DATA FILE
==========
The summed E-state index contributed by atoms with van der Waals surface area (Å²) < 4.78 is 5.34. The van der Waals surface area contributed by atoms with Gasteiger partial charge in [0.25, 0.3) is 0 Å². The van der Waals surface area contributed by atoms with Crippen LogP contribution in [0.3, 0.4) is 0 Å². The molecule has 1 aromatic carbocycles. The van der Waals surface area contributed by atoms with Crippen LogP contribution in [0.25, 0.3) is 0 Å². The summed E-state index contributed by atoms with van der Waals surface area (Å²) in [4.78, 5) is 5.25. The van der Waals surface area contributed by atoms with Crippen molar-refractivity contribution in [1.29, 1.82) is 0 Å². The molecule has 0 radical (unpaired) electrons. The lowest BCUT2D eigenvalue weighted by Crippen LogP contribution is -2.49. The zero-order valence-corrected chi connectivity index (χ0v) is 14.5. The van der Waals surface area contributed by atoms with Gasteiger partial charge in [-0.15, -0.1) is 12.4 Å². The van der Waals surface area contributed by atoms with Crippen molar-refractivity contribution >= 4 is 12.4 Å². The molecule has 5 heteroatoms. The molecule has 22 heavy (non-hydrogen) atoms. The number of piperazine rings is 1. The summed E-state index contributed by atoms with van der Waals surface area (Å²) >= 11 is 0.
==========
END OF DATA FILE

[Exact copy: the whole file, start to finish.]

The summed E-state index contributed by atoms with van der Waals surface area (Å²) < 4.78 is 5.34. The van der Waals surface area contributed by atoms with Gasteiger partial charge in [0.25, 0.3) is 0 Å². The van der Waals surface area contributed by atoms with Crippen LogP contribution in [0.3, 0.4) is 0 Å². The molecule has 1 aromatic carbocycles. The van der Waals surface area contributed by atoms with Crippen LogP contribution in [0.25, 0.3) is 0 Å². The summed E-state index contributed by atoms with van der Waals surface area (Å²) in [4.78, 5) is 5.25. The van der Waals surface area contributed by atoms with Crippen molar-refractivity contribution in [1.29, 1.82) is 0 Å². The molecule has 0 radical (unpaired) electrons. The lowest BCUT2D eigenvalue weighted by Crippen LogP contribution is -2.49. The zero-order valence-corrected chi connectivity index (χ0v) is 14.5. The van der Waals surface area contributed by atoms with Gasteiger partial charge in [-0.15, -0.1) is 12.4 Å². The van der Waals surface area contributed by atoms with Crippen molar-refractivity contribution >= 4 is 12.4 Å². The molecule has 5 heteroatoms. The molecule has 22 heavy (non-hydrogen) atoms. The number of piperazine rings is 1. The summed E-state index contributed by atoms with van der Waals surface area (Å²) >= 11 is 0.